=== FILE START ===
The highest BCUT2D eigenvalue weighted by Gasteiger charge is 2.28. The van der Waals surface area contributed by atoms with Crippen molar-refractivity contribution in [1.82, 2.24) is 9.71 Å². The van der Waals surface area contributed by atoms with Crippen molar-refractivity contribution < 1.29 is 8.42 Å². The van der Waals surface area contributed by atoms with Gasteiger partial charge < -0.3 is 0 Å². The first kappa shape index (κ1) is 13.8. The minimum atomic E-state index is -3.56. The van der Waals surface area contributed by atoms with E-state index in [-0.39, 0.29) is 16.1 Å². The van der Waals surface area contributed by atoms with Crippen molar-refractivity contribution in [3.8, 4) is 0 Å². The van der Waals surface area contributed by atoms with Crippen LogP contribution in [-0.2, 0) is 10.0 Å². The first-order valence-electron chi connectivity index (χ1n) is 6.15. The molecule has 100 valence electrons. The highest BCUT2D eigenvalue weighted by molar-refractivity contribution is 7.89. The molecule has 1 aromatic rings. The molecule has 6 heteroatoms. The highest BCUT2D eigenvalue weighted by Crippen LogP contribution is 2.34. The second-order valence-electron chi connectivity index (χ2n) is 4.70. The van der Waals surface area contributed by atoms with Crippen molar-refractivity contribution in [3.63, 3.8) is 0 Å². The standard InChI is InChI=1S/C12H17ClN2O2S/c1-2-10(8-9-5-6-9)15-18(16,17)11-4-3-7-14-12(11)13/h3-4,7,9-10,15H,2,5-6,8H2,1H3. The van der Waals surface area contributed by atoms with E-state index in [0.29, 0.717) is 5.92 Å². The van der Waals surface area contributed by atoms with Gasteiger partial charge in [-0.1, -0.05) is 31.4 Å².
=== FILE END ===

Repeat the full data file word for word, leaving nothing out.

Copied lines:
The highest BCUT2D eigenvalue weighted by Gasteiger charge is 2.28. The van der Waals surface area contributed by atoms with Crippen molar-refractivity contribution in [1.82, 2.24) is 9.71 Å². The van der Waals surface area contributed by atoms with Crippen molar-refractivity contribution < 1.29 is 8.42 Å². The van der Waals surface area contributed by atoms with Gasteiger partial charge < -0.3 is 0 Å². The first kappa shape index (κ1) is 13.8. The minimum atomic E-state index is -3.56. The van der Waals surface area contributed by atoms with E-state index in [-0.39, 0.29) is 16.1 Å². The van der Waals surface area contributed by atoms with Crippen molar-refractivity contribution in [3.8, 4) is 0 Å². The van der Waals surface area contributed by atoms with Crippen LogP contribution in [-0.2, 0) is 10.0 Å². The first-order valence-electron chi connectivity index (χ1n) is 6.15. The molecule has 100 valence electrons. The highest BCUT2D eigenvalue weighted by molar-refractivity contribution is 7.89. The molecule has 1 aromatic rings. The molecule has 6 heteroatoms. The highest BCUT2D eigenvalue weighted by Crippen LogP contribution is 2.34. The second-order valence-electron chi connectivity index (χ2n) is 4.70. The van der Waals surface area contributed by atoms with Crippen molar-refractivity contribution in [3.63, 3.8) is 0 Å². The standard InChI is InChI=1S/C12H17ClN2O2S/c1-2-10(8-9-5-6-9)15-18(16,17)11-4-3-7-14-12(11)13/h3-4,7,9-10,15H,2,5-6,8H2,1H3. The van der Waals surface area contributed by atoms with E-state index in [0.29, 0.717) is 5.92 Å². The van der Waals surface area contributed by atoms with Gasteiger partial charge in [-0.1, -0.05) is 31.4 Å².